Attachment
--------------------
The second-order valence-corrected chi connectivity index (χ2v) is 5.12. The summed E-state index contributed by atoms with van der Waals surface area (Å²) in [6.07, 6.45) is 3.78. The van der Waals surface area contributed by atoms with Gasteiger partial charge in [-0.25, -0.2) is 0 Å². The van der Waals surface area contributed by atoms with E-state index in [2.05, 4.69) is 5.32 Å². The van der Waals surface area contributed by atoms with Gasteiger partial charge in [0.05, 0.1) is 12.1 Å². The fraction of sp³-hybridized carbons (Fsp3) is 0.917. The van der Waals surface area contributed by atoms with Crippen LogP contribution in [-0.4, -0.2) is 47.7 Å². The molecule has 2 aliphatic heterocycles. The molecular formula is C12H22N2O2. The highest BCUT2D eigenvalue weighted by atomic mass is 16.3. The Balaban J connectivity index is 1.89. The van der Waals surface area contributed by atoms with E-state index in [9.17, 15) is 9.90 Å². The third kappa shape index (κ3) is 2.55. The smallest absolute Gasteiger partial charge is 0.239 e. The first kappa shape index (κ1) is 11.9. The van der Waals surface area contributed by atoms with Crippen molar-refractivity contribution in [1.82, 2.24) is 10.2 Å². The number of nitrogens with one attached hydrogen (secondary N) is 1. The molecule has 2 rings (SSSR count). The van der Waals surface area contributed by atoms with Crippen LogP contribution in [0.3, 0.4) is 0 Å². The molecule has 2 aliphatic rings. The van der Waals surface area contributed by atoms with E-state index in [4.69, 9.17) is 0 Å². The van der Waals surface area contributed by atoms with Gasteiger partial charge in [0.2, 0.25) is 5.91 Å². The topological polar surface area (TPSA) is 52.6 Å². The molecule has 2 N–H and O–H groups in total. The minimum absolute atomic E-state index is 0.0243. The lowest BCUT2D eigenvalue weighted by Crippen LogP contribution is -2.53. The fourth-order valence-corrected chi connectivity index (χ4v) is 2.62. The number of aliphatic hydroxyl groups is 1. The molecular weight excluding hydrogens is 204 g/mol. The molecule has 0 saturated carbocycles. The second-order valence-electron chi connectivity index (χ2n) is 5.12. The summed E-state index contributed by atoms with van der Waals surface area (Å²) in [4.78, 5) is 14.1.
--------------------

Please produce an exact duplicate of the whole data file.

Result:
The second-order valence-corrected chi connectivity index (χ2v) is 5.12. The summed E-state index contributed by atoms with van der Waals surface area (Å²) in [6.07, 6.45) is 3.78. The van der Waals surface area contributed by atoms with Gasteiger partial charge in [-0.25, -0.2) is 0 Å². The van der Waals surface area contributed by atoms with E-state index in [2.05, 4.69) is 5.32 Å². The van der Waals surface area contributed by atoms with Gasteiger partial charge in [0.05, 0.1) is 12.1 Å². The fraction of sp³-hybridized carbons (Fsp3) is 0.917. The van der Waals surface area contributed by atoms with Crippen LogP contribution in [-0.4, -0.2) is 47.7 Å². The molecule has 2 aliphatic heterocycles. The molecular formula is C12H22N2O2. The highest BCUT2D eigenvalue weighted by atomic mass is 16.3. The Balaban J connectivity index is 1.89. The van der Waals surface area contributed by atoms with E-state index in [9.17, 15) is 9.90 Å². The third kappa shape index (κ3) is 2.55. The smallest absolute Gasteiger partial charge is 0.239 e. The first kappa shape index (κ1) is 11.9. The van der Waals surface area contributed by atoms with Crippen molar-refractivity contribution in [1.82, 2.24) is 10.2 Å². The number of nitrogens with one attached hydrogen (secondary N) is 1. The molecule has 2 rings (SSSR count). The van der Waals surface area contributed by atoms with Crippen LogP contribution in [0.3, 0.4) is 0 Å². The molecule has 2 aliphatic rings. The van der Waals surface area contributed by atoms with E-state index in [4.69, 9.17) is 0 Å². The van der Waals surface area contributed by atoms with Gasteiger partial charge in [0.2, 0.25) is 5.91 Å². The topological polar surface area (TPSA) is 52.6 Å². The molecule has 2 N–H and O–H groups in total. The minimum absolute atomic E-state index is 0.0243. The lowest BCUT2D eigenvalue weighted by Crippen LogP contribution is -2.53. The fourth-order valence-corrected chi connectivity index (χ4v) is 2.62. The number of aliphatic hydroxyl groups is 1. The molecular weight excluding hydrogens is 204 g/mol. The molecule has 0 saturated carbocycles. The second-order valence-electron chi connectivity index (χ2n) is 5.12. The summed E-state index contributed by atoms with van der Waals surface area (Å²) in [4.78, 5) is 14.1.